The USR-PLUS alliance, the second-biggest partner in the ruling centre-right coalition in Romania, on April 14 announced that it no longer supports Liberal Prime Minister Florin Citu after he dismissed USR-PLUS health minister Vlad Voiculescu.
USR-PLUS co-president Dan Barna refused to serve as acting minister of health and Citu decided to temporarily replace minister Voiculescu with himself.
The reformist party USR-PLUS asked for consultations mediated by President Klaus Iohannis.
The head of the senior ruling coalition party PNL, Ludovic Orban, said that his party continues to support Citu for the prime minister seat.
The conflict between the two major partners in Romania’s ruling coalition reached a climax when Citu dismissed minister Voiculescu in the morning of April 14, without any consultations with USR-PLUS, “to restore public confidence in state’s institutions”.
The gesture followed a chain of scandals involving the Ministry of Health, the last of which was an order setting tighter quarantine criteria – published in the Official Journal on the day before by a ministry state secretary without Citu’s (mandatory) approval. The legal status of the order is unclear, but this is of minor importance compared to the political crisis triggered.
The tighter criteria would have imposed a tighter quarantine on Bucharest and its surroundings in the region.
The order was interpreted by some as reflecting the conflict between politicians such as Citu – who oppose strict restrictions in order to keep the economy functioning – and health professionals, who feel the pressure of the health crisis.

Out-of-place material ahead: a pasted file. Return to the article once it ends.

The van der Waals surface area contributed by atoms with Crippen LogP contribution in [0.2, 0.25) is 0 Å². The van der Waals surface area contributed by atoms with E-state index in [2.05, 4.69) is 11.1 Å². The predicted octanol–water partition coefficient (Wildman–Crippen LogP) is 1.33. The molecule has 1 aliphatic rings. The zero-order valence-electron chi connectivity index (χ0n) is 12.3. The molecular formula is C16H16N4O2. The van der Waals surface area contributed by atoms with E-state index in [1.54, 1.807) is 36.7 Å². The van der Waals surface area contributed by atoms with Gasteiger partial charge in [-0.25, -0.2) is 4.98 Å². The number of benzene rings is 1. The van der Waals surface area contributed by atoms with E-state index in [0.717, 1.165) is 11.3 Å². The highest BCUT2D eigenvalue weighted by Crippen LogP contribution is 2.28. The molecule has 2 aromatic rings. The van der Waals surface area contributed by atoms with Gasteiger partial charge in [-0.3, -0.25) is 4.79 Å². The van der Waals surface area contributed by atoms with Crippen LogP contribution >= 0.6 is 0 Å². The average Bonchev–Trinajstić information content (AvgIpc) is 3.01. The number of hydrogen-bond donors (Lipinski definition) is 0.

Although the political crisis seems deep, the ruling coalition is likely to remain in place under the baseline scenario.
The alternative is – and the opposition Social Democratic Party named it – snap elections, which would further complicate the situation by overlapping with the health crisis.
Romania’s Social Democrats ready to form minority government
The leader of the biggest Romanian parliamentary party, the Social Democratic Party (PSD), Marcel Ciolacu, announced that his party is ready to form a minority government that would organise early elections, arguing that his party has the necessary experts to take over the executive.
Ciolacu reminded President Iohannis that the Liberals and the president asked themselves for snap elections in early 2019 - invoking “the will of the people”.
The Social Democrats’ offer seems at this time unrealistic, but might turn into a relevant proposition under the [unlikely] scenario of Liberals and reformist USR-PLUS failing to reach a compromise over what seems to be a major conflict involving the prime minister's position.
For the moment, the ethnic Hungarians’ party UDMR – the only potential partner of Social Democrats in a minority cabinet – argued for maintaining the ruling coalition as it is.